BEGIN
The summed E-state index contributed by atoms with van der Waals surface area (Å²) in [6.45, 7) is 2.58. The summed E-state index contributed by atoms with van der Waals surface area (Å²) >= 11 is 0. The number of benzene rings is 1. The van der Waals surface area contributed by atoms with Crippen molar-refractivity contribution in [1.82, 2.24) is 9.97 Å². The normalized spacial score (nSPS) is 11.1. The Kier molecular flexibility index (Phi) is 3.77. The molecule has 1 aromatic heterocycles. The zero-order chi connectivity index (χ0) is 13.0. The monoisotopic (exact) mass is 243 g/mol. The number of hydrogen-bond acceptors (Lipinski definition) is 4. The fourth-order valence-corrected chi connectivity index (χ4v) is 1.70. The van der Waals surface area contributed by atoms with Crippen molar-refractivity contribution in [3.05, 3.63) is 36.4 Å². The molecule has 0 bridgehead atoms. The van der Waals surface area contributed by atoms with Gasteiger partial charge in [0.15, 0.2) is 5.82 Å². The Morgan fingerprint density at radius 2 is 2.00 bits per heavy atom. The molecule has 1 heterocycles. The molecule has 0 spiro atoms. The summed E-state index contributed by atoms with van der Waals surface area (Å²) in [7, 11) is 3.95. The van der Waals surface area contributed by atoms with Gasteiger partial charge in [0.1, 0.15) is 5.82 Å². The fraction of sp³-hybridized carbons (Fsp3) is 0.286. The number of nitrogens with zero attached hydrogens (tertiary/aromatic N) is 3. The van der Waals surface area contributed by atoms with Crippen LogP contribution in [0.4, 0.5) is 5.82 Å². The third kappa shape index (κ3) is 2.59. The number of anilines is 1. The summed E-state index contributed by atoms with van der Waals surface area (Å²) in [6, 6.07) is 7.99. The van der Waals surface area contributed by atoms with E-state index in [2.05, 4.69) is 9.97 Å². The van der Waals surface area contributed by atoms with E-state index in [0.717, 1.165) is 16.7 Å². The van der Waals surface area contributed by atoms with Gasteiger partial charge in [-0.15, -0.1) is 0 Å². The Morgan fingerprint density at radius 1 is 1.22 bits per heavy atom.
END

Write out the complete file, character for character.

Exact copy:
The summed E-state index contributed by atoms with van der Waals surface area (Å²) in [6.45, 7) is 2.58. The summed E-state index contributed by atoms with van der Waals surface area (Å²) >= 11 is 0. The number of benzene rings is 1. The van der Waals surface area contributed by atoms with Crippen molar-refractivity contribution in [1.82, 2.24) is 9.97 Å². The normalized spacial score (nSPS) is 11.1. The Kier molecular flexibility index (Phi) is 3.77. The molecule has 1 aromatic heterocycles. The zero-order chi connectivity index (χ0) is 13.0. The monoisotopic (exact) mass is 243 g/mol. The number of hydrogen-bond acceptors (Lipinski definition) is 4. The fourth-order valence-corrected chi connectivity index (χ4v) is 1.70. The van der Waals surface area contributed by atoms with Crippen molar-refractivity contribution in [3.05, 3.63) is 36.4 Å². The molecule has 0 bridgehead atoms. The van der Waals surface area contributed by atoms with Gasteiger partial charge in [0.15, 0.2) is 5.82 Å². The Morgan fingerprint density at radius 2 is 2.00 bits per heavy atom. The molecule has 1 heterocycles. The molecule has 0 spiro atoms. The summed E-state index contributed by atoms with van der Waals surface area (Å²) in [7, 11) is 3.95. The van der Waals surface area contributed by atoms with Gasteiger partial charge in [0.1, 0.15) is 5.82 Å². The fraction of sp³-hybridized carbons (Fsp3) is 0.286. The number of nitrogens with zero attached hydrogens (tertiary/aromatic N) is 3. The van der Waals surface area contributed by atoms with Crippen LogP contribution in [0.4, 0.5) is 5.82 Å². The third kappa shape index (κ3) is 2.59. The number of anilines is 1. The summed E-state index contributed by atoms with van der Waals surface area (Å²) in [6, 6.07) is 7.99. The van der Waals surface area contributed by atoms with E-state index in [2.05, 4.69) is 9.97 Å². The van der Waals surface area contributed by atoms with E-state index in [0.717, 1.165) is 16.7 Å². The van der Waals surface area contributed by atoms with Gasteiger partial charge in [-0.15, -0.1) is 0 Å². The Morgan fingerprint density at radius 1 is 1.22 bits per heavy atom.